Take the 2-minute tour ×
Mathematics Stack Exchange is a question and answer site for people studying math at any level and professionals in related fields. It's 100% free, no registration required.

Let $R$ be any (i.e. not necessarily commutative or unital) associative ring, and let $I$ be a (two sided) ideal of $R$. Hence $I$ is a (nonunital) ring.

How can I prove: $R$ is a Noetherian/Artinian ring iff $I$ and $R/I$ are N/A rings?

We know (Atiyah & MacDonald, p.75, prp.6.3, the proof is the same for the noncommutative nonunital case) that if $0\rightarrow M'\rightarrow M \rightarrow M'' \rightarrow 0$ is an exact sequence of left $R$-modules, then $M$ is N/A iff $M'$ and $M''$ are N/A.

We have an exact sequence $0\rightarrow I\rightarrow R \rightarrow R/I \rightarrow 0$ of left $R$-modules, so $R$ is N/A iff $I$ and $R/I$ are N/A as $R$-modules. Now, since every $R$-submodule of $R/I$ is a $R/I$-submodule of $R/I$, and vice versa, we know that $R/I$ is N/A as a $R$-module iff it is such as an $R/I$-module, i.e. as a ring.

How can I prove that $I$ is N/A as a $R$-module iff it is such as an $I$-module?

share|improve this question
1  
One thing that could scare people is the fact that you are dealing with a non-unital ring. Could you please give some background on why you need $I$ to be a Noetherian/Artinian ring instead of just a Noetherian/Artinian $R$-module? –  M Turgeon Feb 13 '12 at 21:29
    
Well, I'm writing my notes, and since I've already proved that for any $R$-module $M$ with a submodule $N$, we have: $M$ is N/A iff $N$ and $M/N$ are N/A, I also wanted to prove the same for rings. I would be surprised if this did not hold. But for rings, we need an ideal to make a quotient ring $R/I$, and ideals are always nonunital rings (unless $I=R$), hence my attempt. Basically, I was reading a book on Commutative Algebra (Atiyah & MaDonald), and the asymmetry between the ring and module version of this proposition bugged me, so I wanted to fix it, by proving a more general statement. –  Leon Lampret Feb 13 '12 at 21:40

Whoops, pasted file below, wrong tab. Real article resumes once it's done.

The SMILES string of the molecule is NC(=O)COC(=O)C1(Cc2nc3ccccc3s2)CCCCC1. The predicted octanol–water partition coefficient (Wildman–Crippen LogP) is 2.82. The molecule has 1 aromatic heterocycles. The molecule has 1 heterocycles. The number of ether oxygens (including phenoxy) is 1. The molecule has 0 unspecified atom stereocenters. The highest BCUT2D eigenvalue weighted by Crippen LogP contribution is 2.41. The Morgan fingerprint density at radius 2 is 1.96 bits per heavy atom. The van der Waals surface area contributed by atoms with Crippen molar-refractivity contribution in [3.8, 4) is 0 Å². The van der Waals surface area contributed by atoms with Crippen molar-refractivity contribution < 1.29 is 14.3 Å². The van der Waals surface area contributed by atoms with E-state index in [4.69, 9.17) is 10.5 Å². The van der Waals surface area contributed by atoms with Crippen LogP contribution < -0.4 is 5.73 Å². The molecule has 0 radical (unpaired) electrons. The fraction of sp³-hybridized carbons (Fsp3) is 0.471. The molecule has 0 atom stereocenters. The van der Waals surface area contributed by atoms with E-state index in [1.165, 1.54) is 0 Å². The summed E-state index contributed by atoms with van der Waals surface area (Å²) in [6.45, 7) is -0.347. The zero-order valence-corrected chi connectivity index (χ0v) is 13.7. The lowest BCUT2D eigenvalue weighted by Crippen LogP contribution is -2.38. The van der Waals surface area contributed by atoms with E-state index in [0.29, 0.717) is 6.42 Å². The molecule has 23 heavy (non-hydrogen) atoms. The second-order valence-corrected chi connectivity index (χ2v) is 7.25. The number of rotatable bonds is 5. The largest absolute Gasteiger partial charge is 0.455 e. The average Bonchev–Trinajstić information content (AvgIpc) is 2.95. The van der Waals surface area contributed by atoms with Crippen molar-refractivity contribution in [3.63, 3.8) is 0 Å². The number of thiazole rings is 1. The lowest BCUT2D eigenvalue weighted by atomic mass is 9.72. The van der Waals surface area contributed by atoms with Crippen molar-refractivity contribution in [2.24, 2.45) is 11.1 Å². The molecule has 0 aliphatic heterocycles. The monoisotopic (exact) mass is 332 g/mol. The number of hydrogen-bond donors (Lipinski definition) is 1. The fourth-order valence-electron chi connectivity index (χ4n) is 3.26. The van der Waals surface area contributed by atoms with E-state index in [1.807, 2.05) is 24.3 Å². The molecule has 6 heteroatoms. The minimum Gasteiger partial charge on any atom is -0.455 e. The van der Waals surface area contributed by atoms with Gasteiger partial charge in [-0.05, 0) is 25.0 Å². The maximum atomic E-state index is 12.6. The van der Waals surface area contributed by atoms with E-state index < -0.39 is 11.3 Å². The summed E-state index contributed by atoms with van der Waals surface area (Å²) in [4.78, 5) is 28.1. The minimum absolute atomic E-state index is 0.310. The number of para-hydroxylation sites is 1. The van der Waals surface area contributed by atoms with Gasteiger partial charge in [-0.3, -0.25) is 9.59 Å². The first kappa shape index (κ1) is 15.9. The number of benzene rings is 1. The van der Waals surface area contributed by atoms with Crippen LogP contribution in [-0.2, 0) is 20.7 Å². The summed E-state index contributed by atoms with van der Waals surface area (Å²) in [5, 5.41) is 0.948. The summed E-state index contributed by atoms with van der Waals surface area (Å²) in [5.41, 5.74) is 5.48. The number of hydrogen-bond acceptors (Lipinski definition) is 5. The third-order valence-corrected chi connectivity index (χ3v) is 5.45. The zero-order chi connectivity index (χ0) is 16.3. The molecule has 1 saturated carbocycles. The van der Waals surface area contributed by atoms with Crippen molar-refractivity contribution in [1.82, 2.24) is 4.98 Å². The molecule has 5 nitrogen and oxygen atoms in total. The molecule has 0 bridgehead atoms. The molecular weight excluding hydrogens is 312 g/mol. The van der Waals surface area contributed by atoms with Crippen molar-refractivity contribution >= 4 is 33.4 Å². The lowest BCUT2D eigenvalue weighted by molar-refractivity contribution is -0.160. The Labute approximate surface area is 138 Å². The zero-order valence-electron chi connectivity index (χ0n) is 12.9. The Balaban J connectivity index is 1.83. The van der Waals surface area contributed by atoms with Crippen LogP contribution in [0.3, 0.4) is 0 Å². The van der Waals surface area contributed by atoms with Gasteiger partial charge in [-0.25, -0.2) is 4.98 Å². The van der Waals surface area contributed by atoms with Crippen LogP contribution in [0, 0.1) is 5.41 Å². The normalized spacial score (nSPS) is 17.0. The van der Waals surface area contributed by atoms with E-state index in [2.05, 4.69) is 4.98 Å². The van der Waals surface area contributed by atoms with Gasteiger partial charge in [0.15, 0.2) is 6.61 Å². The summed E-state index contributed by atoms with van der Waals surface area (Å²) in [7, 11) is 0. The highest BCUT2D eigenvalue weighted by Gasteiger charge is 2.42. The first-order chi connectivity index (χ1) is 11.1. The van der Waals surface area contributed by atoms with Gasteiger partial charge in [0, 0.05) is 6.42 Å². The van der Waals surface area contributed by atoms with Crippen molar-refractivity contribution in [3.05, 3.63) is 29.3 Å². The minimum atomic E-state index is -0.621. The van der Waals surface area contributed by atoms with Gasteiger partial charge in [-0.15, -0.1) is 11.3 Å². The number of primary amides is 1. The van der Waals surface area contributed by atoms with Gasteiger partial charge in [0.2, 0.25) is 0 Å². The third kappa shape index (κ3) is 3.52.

I thought there should be some fairly easy argument, that I'm too clumsy to notice, but more experienced ring theorists would see right away. Actually, in general, the asymmetry bugs me: (1) if one wants to make a quotient group, one needs a normal subgroup, which is a subgroup; (2) if one wants to make a quotient module, one simply needs a submodule; (3) if one wants to make a quotient ring, one needs an ideal, which is not a subring! By modifying the definition of a ring (i.e. not requiring it to have a $1$), there is no such asymmetry anymore. –  Leon Lampret Feb 13 '12 at 21:42
3  
@Leon: And to make a quotient of a semigroup, you need... Actually, in all instances, what you "really" need is a congruence. It just so happens that in groups, congruences can be "coded" by subgroups. –  Arturo Magidin Feb 13 '12 at 21:51
1  
Now I'll try to reply to your comment starting with "I thought there should be...". It seems to me the natural generalization of A-M's argument is the situation where $$0\to A\to B\to C\to0$$ is an exact sequence in a given abelian category. Symmetry is restored: the quotient by an object by a sub-object is an object. –  Pierre-Yves Gaillard Feb 14 '12 at 16:05
show 1 more comment

1 Answer 1

What you claim isn't true. Consider the ring $R=\mathbb{R}^{\mathbb{N}}$ of sequences of real numbers, with component-wise operations. This ring isn't Artinian, since the ideals $$I_n=\{(a_i)_i\in R;\forall i\leq n\colon a_i=0\}$$ form a descending chain which doesn't stabilize. It also isn't Noetherian, since the ascending chain of ideals $$J_n=\{(a_i)_i)\in R;\forall i\geq n\colon a_i=0\}$$ also doesn't stabilize.

Now consider the ideal $J_1$. It is a field, since it is isomorphic as a ring to the reals, and is as such both Noetherian and Artinian.

share|improve this answer
    
Umm, how is this a counterexample? We have: $R$ isn't N/A, $I:=J_2$ is N/A, $R/I$ isn't N/A. –  Leon Lampret Feb 13 '12 at 22:29
    
I meant it more as an observation that ideals can have different "ideal structures" when considered either as ideals in a larger ring or as rings in their own right. This has implications for the last question in your post, but I see I was very much hasty when writing it up. Should've been a comment really. –  Miha Habič Feb 13 '12 at 23:00
    
Oh, ok. +1 for the idea. It certainly is interesting that a nonunital ring $\mathbb{Q}\times2\mathbb{Z}$ can have a unital subring (a field) which is an ideal: $\mathbb{Q}\times0$. –  Leon Lampret Feb 13 '12 at 23:28
1  
If $R$ is any ring, with or without unity, then constructing the Dorroh extension of $R$ (underlying set $R\times\mathbb{Z}$, coordinate-wise addition, multiplication $(r,n)(s,m) = (rs + ns+mr, nm)$ gives you a ring that has $R\times\{0\}$ as an ideal; and the set of elements $(r,n)$ with $r\in R$ and $n\in k\mathbb{Z}$ (for any $k$) is a subring (in fact, an ideal). –  Arturo Magidin Feb 14 '12 at 6:12
add comment

Your Answer

 
discard

By posting your answer, you agree to the privacy policy and terms of service.

Not the answer you're looking for? Browse other questions tagged or ask your own question.